I saw a really poignant tweet the other day that basically said how people want to stop the stigma attached to mental health but NOT the stigma that’s attributed to mental ILLNESS, which I thought was really interesting and it was actually nice to have my views challenged to therefore lead me to revaluate and actually think about how true that statement is. Again this is an example of how legitimate and honest social media can be, as seen in my most recent post on the trials and tribulations of social media and the internet. (Don’t look at me like that, self promo is the queen). Mental health and mental illness both are clearly linked, however the two are very different and are greeted with very different levels of care and compassion from people. Mental health stigma is very surface level. The media, and especially the royal family, at the moment appear to be making a huge plea to help stop this stigma that’s attached to mental health, primarily by opening up and talking to people. Lets not twist my words here ladies, that’s a great step and is often an introductory step to a snowball of open communication and love which is PERFECT, however this is where the conversation with mental health in the media tends to stop. It doesn’t direct its path of travel towards the actual symptoms of mental ILLNESS because lets be honest ladies – the media is a facade that tries to cover up and rose tint the actual problems of the world to make them ‘palatable’ for the straight white man. They serve to run the establishment and the majority of media publications are not anti-establishment so, they’re not going to SHINE a huge searching light on the true implications of mental illness because that’s ‘too much’ and ‘people don’t actually care about that’. I’m calling bullshit.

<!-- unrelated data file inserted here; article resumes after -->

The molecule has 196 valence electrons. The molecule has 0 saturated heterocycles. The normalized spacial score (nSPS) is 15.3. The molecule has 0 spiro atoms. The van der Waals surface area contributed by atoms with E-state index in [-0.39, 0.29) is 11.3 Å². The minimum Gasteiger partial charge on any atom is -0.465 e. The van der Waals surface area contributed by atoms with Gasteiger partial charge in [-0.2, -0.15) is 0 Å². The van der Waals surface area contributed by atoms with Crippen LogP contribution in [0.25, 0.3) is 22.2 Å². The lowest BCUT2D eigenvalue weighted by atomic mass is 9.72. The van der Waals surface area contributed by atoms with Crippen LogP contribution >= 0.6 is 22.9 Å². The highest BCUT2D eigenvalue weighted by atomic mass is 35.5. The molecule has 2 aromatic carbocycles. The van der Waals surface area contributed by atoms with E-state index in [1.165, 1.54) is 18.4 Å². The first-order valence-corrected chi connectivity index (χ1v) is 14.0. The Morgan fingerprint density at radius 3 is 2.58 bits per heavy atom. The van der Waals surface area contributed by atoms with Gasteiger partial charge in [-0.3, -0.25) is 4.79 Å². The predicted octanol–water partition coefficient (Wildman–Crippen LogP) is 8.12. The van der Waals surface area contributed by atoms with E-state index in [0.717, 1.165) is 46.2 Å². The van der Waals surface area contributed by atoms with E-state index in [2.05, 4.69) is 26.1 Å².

In the LGBTQIA+ community it’s very common for mental health and mental illness to be a common thread that both ostracises and unites a lot of queer people. Nearly one in four Lesbian, Gay and Bisexual people have tried to take their lives  (Courtesy of the wonderful research and work of the people at Stonewall) – therefore highlighting the current and real problem that mental health is in our community, and how common and poignant it is. It’s still shocking to me that people are surprised by the rates of depression, self harm and suicide amongst the LGBTQIA+ community, because of the constant persecution and hatred that is spilled onto us on the daily, because NO marriage equality didn’t just stop all of our problems young white man. When you’re fighting everyday for your right to LIVE and be VALID in the world, it’s only a matter of time before people are hurt in the cross fire, and need to take a moment for themselves to not only recognise that their mental health is in need of help, but that it’s affecting their PROGRESS as human beings. We need to be aware that our LGBTQIA+ angels may need more support, more love, more compassion, to be able to not only continue living their authentic lives, but to also battle the mental health issues that they have personally as PEOPLE. I’m not a fan of when people say ‘we are all people before we are LGBTQIA+’, however when it comes to mental health, it’s important that we see that these are people who need and want HELP first and foremost, but also then include their identity into that and channel our support towards them to ensure that they never have to compromise their inner selves or their mental health.